Josh: Yeah, we’re doing a co-headling in England. It’s the first time that either one of our bands is doing like a more than a one off date in an arena in England so it’s a big thing. They’re very good friends of ours and they took us out on the Spring Fever tour with Pierce the Veil in America. That was a really great tour, and we’ve been friends with them ever since really. Im really looking forward to that tour. To be honest, I think especially in England because I don’t believe that the fans in England actually get the same sort of tours that they get in America or Canada. I find that you very rarely get two big bands joining forces for a tour and I thought, its when I saw the Fall Out Boy and Paramore tour that I remember talking to Alex about it and being like, “Dude, if Fall Out Boy and Paramore can make it work logistically, financially and all those other things that might deter bands from making it happen then You Me At Six and All Time Low can make it happen. And it will be the tour of the year.”

 

People who like that music and have grown up listening to those bands are gonna flip out and sell 35 000 tickets in the first day. So people were pumped, and it will be great. And I’m really glad because I remember when I was growing up I’d always be looking around online at bands I liked at the time like The Early November, Hidden in Plain View, The Starting Line all doing the Drive Thru Records tour together and I’d be like “why is that not coming to England?” and then when the English one would come over it would be bands like Allister, The Movielife, Fenix TX. Then I’d be like “their okay but they’re not those guys.” So I’m glad that we’ve done it. I think its actually really something for our fans to really get their teeth into.

 

Sharon: That’s true, it sounds exciting! Do you guys still get nervous at all when you play these big tours? Is there like a ritual you guys have to kind of keep calm before you go on stage?

 

Josh: To be honest I personally don’t get nervous anymore. Mainly because I realized that it was just me creating another hurdle for myself to actually perform the way I want to perform. So if you can eliminate that, then you can actually give your best. Sometimes nerves can be good I suppose but you’ve got to be able to enjoy it, and I don’t know how you can enjoy something if you’re worried about it the whole time you’re doing it. So I don’t get nervous, but I do get these sort of good vibrations, like I get a good buzz from doing it. And you know the stage, and being in the band is what we’ve always wanted to do so we’re lucky that we get to do it.

 

Sharon: Do you have any advice for other young artists that are starting out in a band?

 

Josh: Yeah. Actually my advice might sound quite cynical but I would keep it really basic. Do what all of your favourite bands have grown up doing. I think the problem we’ve got now is there’s a generation of bands coming through now where its all about how many Instagram followers and Twitter followers can we have before we’ve written our first song. How much money can we get to pay for our in-ear racks and ego rising stage before they’ve even written a song. And they’re worried about their photoshoot before they’ve written a song. There’s something that Dave Grohl said which I think remains sort of poignant and that’s – you’re meant to suck for a long time. You’re meant to make a lot of loud, out of tune, bad noises in a rehearsal space or garage or your bedroom before the world hears what you should be doing. I know there’s the platform of youtube and that’s great but first and foremost it should be about having fun with your mates. I worry for a lot of bands that I meet. I meet a lot of great kids who give me their CD’s and I listen to them and their demos. For the most part, I can see what they’re trying to do and where they’re trying to go with it, but I feel worried that there’s a generation of bands coming through that I don’t think really even know why they want to be in a band to be honest. It’s certainly not because they like music, that’s for sure, because the music they’re making is dreadful. So it can’t be that they like listening to their own music.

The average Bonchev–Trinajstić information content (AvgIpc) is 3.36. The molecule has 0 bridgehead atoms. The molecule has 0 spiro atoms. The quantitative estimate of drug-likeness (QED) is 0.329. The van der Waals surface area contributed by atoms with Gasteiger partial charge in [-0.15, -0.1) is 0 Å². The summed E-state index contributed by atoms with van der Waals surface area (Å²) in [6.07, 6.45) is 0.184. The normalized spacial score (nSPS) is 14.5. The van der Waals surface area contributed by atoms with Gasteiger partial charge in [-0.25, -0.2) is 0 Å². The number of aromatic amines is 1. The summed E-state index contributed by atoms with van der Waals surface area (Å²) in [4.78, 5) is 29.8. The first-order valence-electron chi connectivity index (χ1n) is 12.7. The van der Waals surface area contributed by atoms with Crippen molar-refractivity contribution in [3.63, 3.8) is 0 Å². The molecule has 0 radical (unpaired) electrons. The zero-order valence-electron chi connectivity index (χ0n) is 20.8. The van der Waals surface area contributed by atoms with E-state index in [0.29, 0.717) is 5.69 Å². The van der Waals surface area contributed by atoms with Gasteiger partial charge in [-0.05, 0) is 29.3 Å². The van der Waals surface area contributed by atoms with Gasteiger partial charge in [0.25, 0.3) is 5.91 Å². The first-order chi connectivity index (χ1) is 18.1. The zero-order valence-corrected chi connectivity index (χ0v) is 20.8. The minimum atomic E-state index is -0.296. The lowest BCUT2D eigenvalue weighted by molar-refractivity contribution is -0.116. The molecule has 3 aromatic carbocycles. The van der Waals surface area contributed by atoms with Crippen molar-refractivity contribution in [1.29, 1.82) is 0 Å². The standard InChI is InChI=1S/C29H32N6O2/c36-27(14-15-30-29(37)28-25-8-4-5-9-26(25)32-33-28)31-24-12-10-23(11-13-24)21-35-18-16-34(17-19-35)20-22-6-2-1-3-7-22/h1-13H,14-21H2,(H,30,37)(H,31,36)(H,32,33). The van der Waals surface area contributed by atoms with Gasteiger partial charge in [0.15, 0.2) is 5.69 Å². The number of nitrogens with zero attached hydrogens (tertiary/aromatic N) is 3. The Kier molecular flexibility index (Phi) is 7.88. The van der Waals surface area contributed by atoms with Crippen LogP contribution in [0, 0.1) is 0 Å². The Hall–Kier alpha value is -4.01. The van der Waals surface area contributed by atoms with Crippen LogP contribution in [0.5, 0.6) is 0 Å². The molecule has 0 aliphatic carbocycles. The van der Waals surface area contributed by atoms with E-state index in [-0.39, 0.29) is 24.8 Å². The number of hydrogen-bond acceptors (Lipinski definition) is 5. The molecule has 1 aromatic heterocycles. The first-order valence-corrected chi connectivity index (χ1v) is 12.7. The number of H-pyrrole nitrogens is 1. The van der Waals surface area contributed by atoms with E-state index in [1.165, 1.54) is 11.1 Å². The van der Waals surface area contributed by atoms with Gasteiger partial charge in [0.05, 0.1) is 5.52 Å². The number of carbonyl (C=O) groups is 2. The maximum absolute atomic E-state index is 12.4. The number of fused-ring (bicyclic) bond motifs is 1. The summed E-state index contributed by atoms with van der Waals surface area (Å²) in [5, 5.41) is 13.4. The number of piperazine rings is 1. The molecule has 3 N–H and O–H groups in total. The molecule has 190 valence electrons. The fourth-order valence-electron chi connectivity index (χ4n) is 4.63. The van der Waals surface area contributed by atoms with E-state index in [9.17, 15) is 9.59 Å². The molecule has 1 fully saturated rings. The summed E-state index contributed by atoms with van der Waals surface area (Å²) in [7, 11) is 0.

So my advice would be to keep it simple, have fun with it, and let it be something organic. If you’re band is meant to be the next Foo Fighters, you will be the next Foo Fighters. But first of all enjoy that stage of really being shit, and just having fun with your friends. Because at some point in your life it’s not gonna be acceptable anymore, being shit won’t be acceptable. And you’ll have to be really good and you will be on in ears and you will be playing with all this pressure on you. Then that’s when you take it a little bit more seriously. But until then it should be about having fun, and a form of expression. I hope that doesn’t get lost in all the wishy washy bullshit that happens these days. So that would be my advice to them.

 

Sharon: Okay my last question for you is kind of our traditional BestFan question and that is, what are you a best fan of?

 

Josh: Probably Arsenal Football Club is my main passion other than my friends, family and girlfriend. My dad’s a season ticket holder, and when I’m at home, I go to every home game. I’ve only been to one away game when I was younger and we lost 6 to 1, so that maybe scarred me for life. When I was eleven I saw that and I think it was like a nine or ten hour round trip to Manchester, to watch the team get smashed, so that wasn’t really the dream. I think of most people in life will be a fan of music or sports or art and yeah for me football was that other thing that really fills my time. Its something that maybe I take a bit too seriously but I think if you’re gonna do something you might aswell do it whole heartedly. So I jumped right in on the football.

 

Sharon: Haha awesome! Well thanks so much for meeting with me and I’ll be seeing your show tonight!

 

Josh: Pleasure. Thanks a lot for your time!

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 Check out the bands video for “Room To Breathe” below!